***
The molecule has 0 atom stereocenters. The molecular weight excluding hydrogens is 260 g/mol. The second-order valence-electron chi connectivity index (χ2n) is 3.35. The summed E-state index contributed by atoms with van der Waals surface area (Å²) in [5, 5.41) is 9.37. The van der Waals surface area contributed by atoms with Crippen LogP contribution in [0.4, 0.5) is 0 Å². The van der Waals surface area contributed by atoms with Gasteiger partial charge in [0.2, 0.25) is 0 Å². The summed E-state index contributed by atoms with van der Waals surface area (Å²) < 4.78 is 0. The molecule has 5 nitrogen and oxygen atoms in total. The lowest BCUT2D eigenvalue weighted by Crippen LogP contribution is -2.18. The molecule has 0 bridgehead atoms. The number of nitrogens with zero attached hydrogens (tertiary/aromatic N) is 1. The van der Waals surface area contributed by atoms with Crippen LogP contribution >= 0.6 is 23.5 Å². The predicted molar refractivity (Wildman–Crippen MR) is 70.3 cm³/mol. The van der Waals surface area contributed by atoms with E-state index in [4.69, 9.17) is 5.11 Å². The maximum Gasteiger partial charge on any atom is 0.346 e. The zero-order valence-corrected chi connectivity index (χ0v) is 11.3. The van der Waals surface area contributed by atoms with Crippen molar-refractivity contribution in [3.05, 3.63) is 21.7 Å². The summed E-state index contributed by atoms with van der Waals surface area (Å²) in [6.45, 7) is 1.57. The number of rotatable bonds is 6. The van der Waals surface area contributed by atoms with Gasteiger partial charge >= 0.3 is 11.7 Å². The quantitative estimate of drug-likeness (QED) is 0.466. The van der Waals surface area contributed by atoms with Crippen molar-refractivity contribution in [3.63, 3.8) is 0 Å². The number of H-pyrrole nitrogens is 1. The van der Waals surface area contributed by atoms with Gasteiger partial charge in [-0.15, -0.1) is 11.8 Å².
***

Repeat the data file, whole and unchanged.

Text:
The molecule has 0 atom stereocenters. The molecular weight excluding hydrogens is 260 g/mol. The second-order valence-electron chi connectivity index (χ2n) is 3.35. The summed E-state index contributed by atoms with van der Waals surface area (Å²) in [5, 5.41) is 9.37. The van der Waals surface area contributed by atoms with Crippen LogP contribution in [0.4, 0.5) is 0 Å². The van der Waals surface area contributed by atoms with Gasteiger partial charge in [0.2, 0.25) is 0 Å². The summed E-state index contributed by atoms with van der Waals surface area (Å²) < 4.78 is 0. The molecule has 5 nitrogen and oxygen atoms in total. The lowest BCUT2D eigenvalue weighted by Crippen LogP contribution is -2.18. The molecule has 0 bridgehead atoms. The number of nitrogens with zero attached hydrogens (tertiary/aromatic N) is 1. The van der Waals surface area contributed by atoms with Crippen LogP contribution >= 0.6 is 23.5 Å². The predicted molar refractivity (Wildman–Crippen MR) is 70.3 cm³/mol. The van der Waals surface area contributed by atoms with E-state index in [4.69, 9.17) is 5.11 Å². The maximum Gasteiger partial charge on any atom is 0.346 e. The zero-order valence-corrected chi connectivity index (χ0v) is 11.3. The van der Waals surface area contributed by atoms with Crippen molar-refractivity contribution in [3.05, 3.63) is 21.7 Å². The summed E-state index contributed by atoms with van der Waals surface area (Å²) in [6.45, 7) is 1.57. The number of rotatable bonds is 6. The van der Waals surface area contributed by atoms with Gasteiger partial charge >= 0.3 is 11.7 Å². The quantitative estimate of drug-likeness (QED) is 0.466. The van der Waals surface area contributed by atoms with Crippen molar-refractivity contribution in [3.63, 3.8) is 0 Å². The number of H-pyrrole nitrogens is 1. The van der Waals surface area contributed by atoms with Gasteiger partial charge in [-0.15, -0.1) is 11.8 Å².